Denver billionaire Philip Anschutz is negotiating to settle a lawsuit brought against him last year by New York Attorney General Eliot Spitzer, according to sources familiar with the talks.
Spitzer in September sued Qwest founder Anschutz, former Qwest chief executive Joe Nacchio and three executives from other companies. He accused the five of accepting stock in newly public companies from Salomon Smith Barney in exchange for steering their companies’ investment-banking business to Salomon.
Anschutz spokesman Jim Monaghan on Thursday declined to comment on possible settlement talks, first reported by Reuters news service. Reuters did not identify the sources of the information.
One source told The Denver Post that if any settlement is reached, the money would most likely go to charity, not shareholders.
Previously, Anschutz’s representatives decried the merits of the many lawsuits leveled at Qwest, describing Anschutz as a convenient target. Anschutz is said to have vowed not to cave in to Qwest-related lawsuits that name him as a defendant.
“It may well be that someone in his position would just want to put behind him a lawsuit involving a very broad New York law that doesn’t really have any affect on any of the other federal civil or criminal investigations of Qwest,” said Sean Connelly, a Denver lawyer and former federal prosecutor.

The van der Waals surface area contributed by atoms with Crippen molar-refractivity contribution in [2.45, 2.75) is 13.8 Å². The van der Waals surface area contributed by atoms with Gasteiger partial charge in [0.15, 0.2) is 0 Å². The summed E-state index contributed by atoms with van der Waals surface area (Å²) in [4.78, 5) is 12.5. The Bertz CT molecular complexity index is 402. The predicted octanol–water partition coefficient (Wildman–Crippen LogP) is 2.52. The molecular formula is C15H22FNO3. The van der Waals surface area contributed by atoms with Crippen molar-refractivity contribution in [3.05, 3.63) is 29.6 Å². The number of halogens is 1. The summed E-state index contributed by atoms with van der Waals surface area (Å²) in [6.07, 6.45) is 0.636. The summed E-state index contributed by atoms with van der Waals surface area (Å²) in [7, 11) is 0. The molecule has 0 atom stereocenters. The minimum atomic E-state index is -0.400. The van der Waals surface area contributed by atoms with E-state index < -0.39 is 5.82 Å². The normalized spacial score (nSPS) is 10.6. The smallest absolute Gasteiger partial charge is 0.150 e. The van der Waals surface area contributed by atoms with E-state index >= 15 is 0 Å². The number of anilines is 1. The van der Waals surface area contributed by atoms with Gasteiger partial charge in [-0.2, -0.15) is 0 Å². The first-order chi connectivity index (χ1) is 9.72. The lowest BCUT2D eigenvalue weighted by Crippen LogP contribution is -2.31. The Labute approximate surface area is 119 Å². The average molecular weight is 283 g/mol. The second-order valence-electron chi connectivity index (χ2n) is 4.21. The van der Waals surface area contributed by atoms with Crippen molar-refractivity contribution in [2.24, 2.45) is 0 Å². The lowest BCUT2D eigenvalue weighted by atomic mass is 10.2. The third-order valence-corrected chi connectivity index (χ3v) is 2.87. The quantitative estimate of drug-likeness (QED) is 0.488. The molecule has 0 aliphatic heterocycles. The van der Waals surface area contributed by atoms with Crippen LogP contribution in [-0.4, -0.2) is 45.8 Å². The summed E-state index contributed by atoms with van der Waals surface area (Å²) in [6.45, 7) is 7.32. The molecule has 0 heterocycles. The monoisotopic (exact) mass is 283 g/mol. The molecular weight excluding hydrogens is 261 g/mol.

Spitzer’s lawsuit alleges that Anschutz, Nacchio, former WorldCom CEO Bernard Ebbers, McLeodUSA founder Clark McLeod and Metropolitan Fiber Networks chairman Stephen Garofalo made cumulative profit of $28.2 million from selling stock bought with preferential access granted by Salomon.
According to Spitzer’s lawsuit, Anschutz made profit of $4.8 million from selling the shares; Ebbers, $11.5 million; Nacchio, $1 million; Garofalo, $1.5 million; and McLeod, $9.4 million. In turn, Salomon reaped investment-banking business of $240 million from those companies, including $37 million from Qwest, according to the suit.
Anschutz representatives say he received none of the shares personally. Rather, his investment company did and Anschutz was unaware of the transaction, they say.
As a director of his company, not an active executive, Anschutz is different from the other defendants. For that reason, Spitzer’s case against him is thought to be weaker than the others.
A spokeswoman for Nacchio did not return a message seeking comment Thursday. Qwest’s board ousted Nacchio as CEO in June.
When Spitzer filed the suit, Anschutz representatives said Qwest’s board of directors, of which Anschutz and two of his employees are members, did not select Qwest’s investment bankers. Nacchio’s attorney denied any special relationship between Qwest and Salomon.